Does Econ Recovery Need More Short-Term Punch?
Time reports some Senators want to pack more short-term punch: “Not helping matters is a report from the Congressional Budget Office which came out Tuesday showing that only 38% of the $350 billion in appropriated funds — which includes $274 billion for infrastructure investments — would make their way into the economy within two years of enactment. While some Democrats defended the study, saying it did not look at large parts of the bill, it was still a topic of some contention at the caucus’ weekly lunch meeting on Wednesday … ‘One thing I think we have to look at is a redirection of some of this money,’ [Sen. Kent Conrad] told reporters tersely after the caucus meeting, ‘to things that will have more of an immediate effect.’ The Senate Appropriations Committee postponed its mark-up of the Senate version until next week after negotiators said they wanted to revisit some provisions.”
Note that the CBO report did not factor in, per W. Post, “$275 billion in tax cuts and nearly $200 billion for jobless benefits, health care for the poor and other entitlement programs [which] are expected to pour cash into the nation’s faltering economy much more quickly.” (Related NYT report: “Growing Need for Medicaid Strains States.”)
Nor did it recognize that the package was always intended to combine short-term and long-term investment, to deal with our fundamental economic problems. Dean Baker yesterday: “Actually, projections showing that spending will not occur until after October 1, 2010 (the cutoff referred to in the article) will still provide a much needed boost to the economy according to CBO. In its baseline scenario the unemployment rate is still projected to be close to 9 percent by the end of 2010. This would mean that any boost to the economy from a stimulus package could still have a useful impact in lowering unemployment.”
Meanwhile, TPM quotes Rep. Oberstar saying mass transit funding was reduced in favor of tax cuts. Krugman responds: “Sad if true.” But Open Left reports (via Blue Mass Group) that Sen. Schumer wants more mass transit in the Senate version.
The Hill reports that House Republicans on the Appropriations Committee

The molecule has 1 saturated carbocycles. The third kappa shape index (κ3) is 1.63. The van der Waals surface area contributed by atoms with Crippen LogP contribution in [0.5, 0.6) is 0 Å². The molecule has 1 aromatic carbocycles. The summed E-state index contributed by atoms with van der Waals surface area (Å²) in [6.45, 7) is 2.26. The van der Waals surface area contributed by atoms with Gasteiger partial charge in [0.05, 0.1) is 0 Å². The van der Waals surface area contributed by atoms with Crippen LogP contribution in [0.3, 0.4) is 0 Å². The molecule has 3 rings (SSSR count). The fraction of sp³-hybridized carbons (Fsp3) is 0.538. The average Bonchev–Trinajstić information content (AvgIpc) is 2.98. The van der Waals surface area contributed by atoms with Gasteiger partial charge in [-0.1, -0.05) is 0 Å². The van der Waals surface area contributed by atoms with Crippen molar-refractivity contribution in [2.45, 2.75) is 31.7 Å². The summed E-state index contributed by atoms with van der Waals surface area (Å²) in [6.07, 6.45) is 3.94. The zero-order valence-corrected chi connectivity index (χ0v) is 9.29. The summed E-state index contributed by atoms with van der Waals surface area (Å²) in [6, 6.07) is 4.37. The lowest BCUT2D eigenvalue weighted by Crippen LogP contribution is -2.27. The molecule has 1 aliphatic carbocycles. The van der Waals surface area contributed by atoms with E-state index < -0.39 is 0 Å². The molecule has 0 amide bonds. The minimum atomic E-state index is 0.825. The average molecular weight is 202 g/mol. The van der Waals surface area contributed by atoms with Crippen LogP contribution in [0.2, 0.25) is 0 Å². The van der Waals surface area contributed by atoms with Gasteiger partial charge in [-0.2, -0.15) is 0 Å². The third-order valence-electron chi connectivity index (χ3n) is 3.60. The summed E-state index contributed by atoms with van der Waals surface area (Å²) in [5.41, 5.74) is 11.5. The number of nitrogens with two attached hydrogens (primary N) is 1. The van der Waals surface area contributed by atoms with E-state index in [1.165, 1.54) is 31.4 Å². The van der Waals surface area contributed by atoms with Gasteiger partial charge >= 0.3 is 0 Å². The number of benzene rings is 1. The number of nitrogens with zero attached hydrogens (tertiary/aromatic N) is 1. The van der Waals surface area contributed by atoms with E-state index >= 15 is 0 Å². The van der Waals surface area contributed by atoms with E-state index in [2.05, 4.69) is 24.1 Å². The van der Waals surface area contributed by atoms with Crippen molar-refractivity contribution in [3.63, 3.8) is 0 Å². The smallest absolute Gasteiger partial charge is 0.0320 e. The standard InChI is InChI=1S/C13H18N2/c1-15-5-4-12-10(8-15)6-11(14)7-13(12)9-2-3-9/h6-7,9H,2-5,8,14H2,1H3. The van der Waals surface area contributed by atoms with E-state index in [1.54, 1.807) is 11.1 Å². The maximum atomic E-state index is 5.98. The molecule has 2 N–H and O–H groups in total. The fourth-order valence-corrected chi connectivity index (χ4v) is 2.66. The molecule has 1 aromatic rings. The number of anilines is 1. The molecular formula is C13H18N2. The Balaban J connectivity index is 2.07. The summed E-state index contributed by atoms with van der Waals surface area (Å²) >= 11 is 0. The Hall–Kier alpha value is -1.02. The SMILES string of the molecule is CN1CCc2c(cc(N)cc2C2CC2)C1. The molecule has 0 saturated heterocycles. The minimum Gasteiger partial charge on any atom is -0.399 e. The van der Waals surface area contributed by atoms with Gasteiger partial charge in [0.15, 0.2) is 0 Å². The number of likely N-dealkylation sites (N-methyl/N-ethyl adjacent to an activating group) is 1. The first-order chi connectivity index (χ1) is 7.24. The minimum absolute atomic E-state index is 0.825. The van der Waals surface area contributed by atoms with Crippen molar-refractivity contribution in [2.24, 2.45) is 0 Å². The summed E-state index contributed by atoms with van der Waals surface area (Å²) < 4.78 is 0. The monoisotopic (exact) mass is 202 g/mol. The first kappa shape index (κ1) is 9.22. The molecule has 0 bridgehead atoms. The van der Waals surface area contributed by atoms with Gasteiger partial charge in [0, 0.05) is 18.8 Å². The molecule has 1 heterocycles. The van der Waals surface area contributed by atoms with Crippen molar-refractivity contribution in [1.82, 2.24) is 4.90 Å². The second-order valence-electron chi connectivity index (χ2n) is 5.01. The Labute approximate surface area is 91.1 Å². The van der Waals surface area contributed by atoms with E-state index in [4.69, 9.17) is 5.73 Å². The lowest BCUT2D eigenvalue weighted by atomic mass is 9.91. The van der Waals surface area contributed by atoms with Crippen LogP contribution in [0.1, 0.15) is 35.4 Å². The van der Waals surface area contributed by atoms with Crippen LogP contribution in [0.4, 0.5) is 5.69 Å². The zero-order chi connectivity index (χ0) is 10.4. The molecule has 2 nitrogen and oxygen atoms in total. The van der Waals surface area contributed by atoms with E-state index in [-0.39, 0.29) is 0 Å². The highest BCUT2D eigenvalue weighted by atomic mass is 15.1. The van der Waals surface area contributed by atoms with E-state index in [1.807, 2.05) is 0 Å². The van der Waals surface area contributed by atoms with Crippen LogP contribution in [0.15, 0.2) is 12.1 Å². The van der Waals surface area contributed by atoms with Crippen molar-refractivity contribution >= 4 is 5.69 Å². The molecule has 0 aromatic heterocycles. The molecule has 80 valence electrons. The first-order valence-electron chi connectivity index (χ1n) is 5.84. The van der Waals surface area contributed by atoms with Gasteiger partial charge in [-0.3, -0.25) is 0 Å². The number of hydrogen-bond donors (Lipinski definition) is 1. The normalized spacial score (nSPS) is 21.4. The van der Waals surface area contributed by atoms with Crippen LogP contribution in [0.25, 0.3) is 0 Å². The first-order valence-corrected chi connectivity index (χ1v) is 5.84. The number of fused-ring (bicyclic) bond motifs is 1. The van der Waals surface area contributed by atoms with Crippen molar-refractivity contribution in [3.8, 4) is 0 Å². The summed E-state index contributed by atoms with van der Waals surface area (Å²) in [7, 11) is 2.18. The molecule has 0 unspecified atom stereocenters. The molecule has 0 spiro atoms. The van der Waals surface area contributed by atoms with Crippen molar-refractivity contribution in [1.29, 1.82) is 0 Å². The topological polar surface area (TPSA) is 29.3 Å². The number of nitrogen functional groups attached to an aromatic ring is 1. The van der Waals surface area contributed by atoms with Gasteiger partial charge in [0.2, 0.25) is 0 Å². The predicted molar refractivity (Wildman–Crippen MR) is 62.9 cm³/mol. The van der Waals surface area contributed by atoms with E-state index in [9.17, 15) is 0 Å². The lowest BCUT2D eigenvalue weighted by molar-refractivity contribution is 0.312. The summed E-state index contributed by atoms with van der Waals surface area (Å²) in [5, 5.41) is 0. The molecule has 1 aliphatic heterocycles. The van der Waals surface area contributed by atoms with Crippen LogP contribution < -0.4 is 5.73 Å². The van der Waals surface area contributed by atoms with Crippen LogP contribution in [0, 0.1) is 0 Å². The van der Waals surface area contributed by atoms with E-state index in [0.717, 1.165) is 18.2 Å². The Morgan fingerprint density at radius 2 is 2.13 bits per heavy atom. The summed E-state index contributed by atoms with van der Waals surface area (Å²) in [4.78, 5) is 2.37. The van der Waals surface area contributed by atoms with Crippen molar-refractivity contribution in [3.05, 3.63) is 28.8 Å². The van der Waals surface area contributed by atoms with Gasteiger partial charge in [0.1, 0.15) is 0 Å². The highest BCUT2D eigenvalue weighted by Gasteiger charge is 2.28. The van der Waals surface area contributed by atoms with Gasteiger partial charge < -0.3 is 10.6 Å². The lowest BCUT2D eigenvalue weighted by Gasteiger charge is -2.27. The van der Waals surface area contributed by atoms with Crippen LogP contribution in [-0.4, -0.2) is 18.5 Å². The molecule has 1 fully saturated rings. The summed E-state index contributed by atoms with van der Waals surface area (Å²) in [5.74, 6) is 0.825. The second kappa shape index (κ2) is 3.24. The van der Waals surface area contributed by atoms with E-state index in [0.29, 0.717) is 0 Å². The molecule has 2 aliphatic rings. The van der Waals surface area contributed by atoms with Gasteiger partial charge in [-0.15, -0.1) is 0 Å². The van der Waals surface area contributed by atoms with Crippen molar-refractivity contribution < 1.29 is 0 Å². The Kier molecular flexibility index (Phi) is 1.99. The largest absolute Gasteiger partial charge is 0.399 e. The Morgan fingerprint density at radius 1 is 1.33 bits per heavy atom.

failed to increase the amount of tax cuts by $122B.
AFL-CIO blog announces: “The United Steelworkers (USW) launched a new website, “Make Our Future Work,” to assist workers in coping with the economic crisis and mobilize to put America back to work. The site’s main feature is the USW’s ‘Main Street Recovery Plan,’ released last month, which calls for a major economic campaign to pass a substantial, strategic and sustained economic recovery plan. The site offers strategy suggestions to mobilize your community to fight for an economic plan that creates new, well-paying jobs.”
Will Small Biz Back Health Care For All?
ABC looks at whether the small business lobby will support or oppose Obama’s health care reform plan:
[Small business lobby National Federation of Independent Businesses] wants to protect these small businesses from facing new costs.
There are signs, however, that Obama might be able to assuage their concerns.
During the presidential campaign, Obama proposed requiring large employers that do not make a “meaningful contribution” to the cost of health coverage for their workers, to contribute an unspecified “percentage of payroll” toward a public fund.
Smaller businesses, however, would face no such requirement.
Obama has promised small businesses that he would provide them with a refundable tax credit worth up to 50 percent of what they contribute toward their employees’ health premiums.
Beyond the proposed tax credit, Obama has proposed helping small businesses by allowing them to buy into the National Health Insurance Exchange which would spread risk and lower costs. He also wants to help business by creating a reinsurance system that would cover a portion of the catastrophic health costs they pay in return for lower premiums for employees.
Neither Obama nor his aides have ever precisely defined who would qualify for the exemption. Once health care reform is considered on Capitol Hill, you can expect a fierce lobbying campaign on the structure of the exemption.
But for now, there are signs that the constellation of liberal interest groups which support health care reform will give Obama latitude in structuring a generous small business exemption because they remember the way in which the reform effort fell apart when Clinton was president.
Stop, Baby, Stop?
Reuters reports that Obama may halt Bush’s coastal drilling plans: “An Interior official said the department is waiting for clarification from the White House on whether a proposed draft of a five-year plan to lease areas in the Atlantic and Pacific waters for oil and natural gas drilling can go forward. The preliminary plan would authorize 31 energy exploration lease sales between 2010 and 2015 for tracts along the east coast and off the coasts of Alaska and California … Separately, the Interior official said the department’s plan to develop oil shale fields in the western United States may also be stopped by Obama’s order.”